A Spanish sojourn in the historic city of A Coruña

The port is sowing the seeds for further success after tripling cruise passenger numbers over the past decade

A Spanish sojourn in the historic city of A Coruña
A Coruña’s waterfront will welcome many of the world’s largest cruise lines in 2019

This article was first published in the Spring/Summer 2019 issue of Spring/Summer 2019 issue of International Cruise & Ferry Review. All information was correct at the time of printing, but may since have changed.

Renowned for having an entrance channel flanked by the world’s oldest lighthouse, a castle, marina and a waterfront area, the Port of A Coruña has emerged as a leading port in Spain’s cruise sector. The Atlantic port has tripled cruise passenger numbers in just 10 years, welcoming more people than ever before to experience the city’s beauty and history. 

Once the departure point for emigrants setting sail for the Americas, A Coruña is now one of the fastest-growing tourist destinations in the north-west of the Iberian Peninsula. Cruise visitors are drawn to the city by its gastronomy, landscape, shopping (the city is home to the first-ever Zara clothing boutique), leisure and cultural offerings, all of which are located within easy reach of the cruise terminal. The terminal is just five minutes’ walk from the main square and a wealth of tapas bars and shops, as well as the principal tourist attractions. 

A Coruña’s port authority continues to promote the city to ensure it is firmly positioned at the forefront of the European cruise sector. Recent improvement initiatives have included the complete renovation of passenger reception facilities, as the introduction of competitive rates, and faster, more efficient and higher quality services for both ships and passengers. The port authority also participates in all of the major cruise trade fairs.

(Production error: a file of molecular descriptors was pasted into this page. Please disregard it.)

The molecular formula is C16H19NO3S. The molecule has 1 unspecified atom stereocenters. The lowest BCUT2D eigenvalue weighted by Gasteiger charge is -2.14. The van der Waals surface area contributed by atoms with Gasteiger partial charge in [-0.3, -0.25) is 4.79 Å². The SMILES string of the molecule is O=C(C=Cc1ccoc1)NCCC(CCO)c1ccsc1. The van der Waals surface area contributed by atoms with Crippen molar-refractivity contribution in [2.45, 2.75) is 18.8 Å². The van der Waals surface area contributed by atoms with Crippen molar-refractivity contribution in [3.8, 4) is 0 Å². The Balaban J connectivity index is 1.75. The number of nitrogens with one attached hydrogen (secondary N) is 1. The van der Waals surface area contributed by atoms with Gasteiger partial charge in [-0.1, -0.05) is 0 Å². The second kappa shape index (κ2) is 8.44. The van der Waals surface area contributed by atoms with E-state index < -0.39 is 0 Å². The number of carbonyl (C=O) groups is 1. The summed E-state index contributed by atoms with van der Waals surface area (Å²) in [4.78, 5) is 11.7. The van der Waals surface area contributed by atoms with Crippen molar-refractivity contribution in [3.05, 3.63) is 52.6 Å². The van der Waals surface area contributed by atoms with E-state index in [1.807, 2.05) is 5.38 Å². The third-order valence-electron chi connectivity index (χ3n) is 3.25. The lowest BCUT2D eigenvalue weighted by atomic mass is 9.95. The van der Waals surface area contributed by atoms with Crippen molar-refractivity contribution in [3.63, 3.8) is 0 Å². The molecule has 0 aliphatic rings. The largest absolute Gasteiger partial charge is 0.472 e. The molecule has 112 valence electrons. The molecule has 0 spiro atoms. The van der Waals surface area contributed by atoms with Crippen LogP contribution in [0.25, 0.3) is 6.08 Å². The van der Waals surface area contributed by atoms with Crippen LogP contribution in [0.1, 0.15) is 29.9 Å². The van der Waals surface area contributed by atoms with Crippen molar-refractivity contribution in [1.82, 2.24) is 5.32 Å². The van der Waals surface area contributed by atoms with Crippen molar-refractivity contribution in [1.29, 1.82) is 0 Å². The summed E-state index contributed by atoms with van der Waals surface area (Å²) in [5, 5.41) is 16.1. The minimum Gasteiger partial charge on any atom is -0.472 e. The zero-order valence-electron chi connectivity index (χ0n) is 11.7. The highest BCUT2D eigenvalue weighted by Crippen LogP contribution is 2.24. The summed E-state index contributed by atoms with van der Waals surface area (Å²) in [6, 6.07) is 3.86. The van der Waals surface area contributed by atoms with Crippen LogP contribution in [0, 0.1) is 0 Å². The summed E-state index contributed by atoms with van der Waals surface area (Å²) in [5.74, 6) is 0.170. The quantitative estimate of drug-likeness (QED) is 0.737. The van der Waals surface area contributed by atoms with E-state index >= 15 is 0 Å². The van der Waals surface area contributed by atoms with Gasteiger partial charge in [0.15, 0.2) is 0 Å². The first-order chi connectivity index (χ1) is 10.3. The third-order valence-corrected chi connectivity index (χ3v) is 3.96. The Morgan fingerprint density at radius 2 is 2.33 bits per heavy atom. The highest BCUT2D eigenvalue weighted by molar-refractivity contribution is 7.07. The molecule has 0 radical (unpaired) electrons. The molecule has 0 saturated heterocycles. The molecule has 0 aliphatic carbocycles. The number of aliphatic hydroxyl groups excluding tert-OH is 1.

Certainly, the authority’s hard work is paying off. A Coruña is now considered as the top port on the Cantabria-Atlantic seaboard between Lisbon, Portugal and the French border, both in terms of passenger numbers and calls. Last year, the port set a new record when it hosted more than 184,000 passengers and forecasts suggest 2019 will bring around 255,000 cruise guests and crew members to the city. Most of these visitors will be foreigners, which is expected to generate around €15 million (US$17 million) for the city from port taxes and tariffs, spending by passengers and crew, and payments to tour operators, carriers and suppliers.

In addition to boosting A Coruña’s economic growth, the cruise industry has a significant impact on the city’s image as a tourist hotspot and helps make it a year-round destination. This year, for example, spring and autumn will be the peak seasons.

Part of A Coruña’s appeal is that it attracts the world’s biggest shipping companies, which regularly bring their ships to the port. Customers include AIDA Cruises, Fred. Olsen Cruise Line, MSC Cruises, P&O Cruises, Royal Caribbean International and TUI Cruises. The city will also welcome return visits from operators such as Costa Cruises, Cruise & Maritime Voyages, Cunard, Hapag-Lloyd Cruises, Ponant and Saga Cruises this year.

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Rebecca Gibson
By Rebecca Gibson
Wednesday, May 22, 2019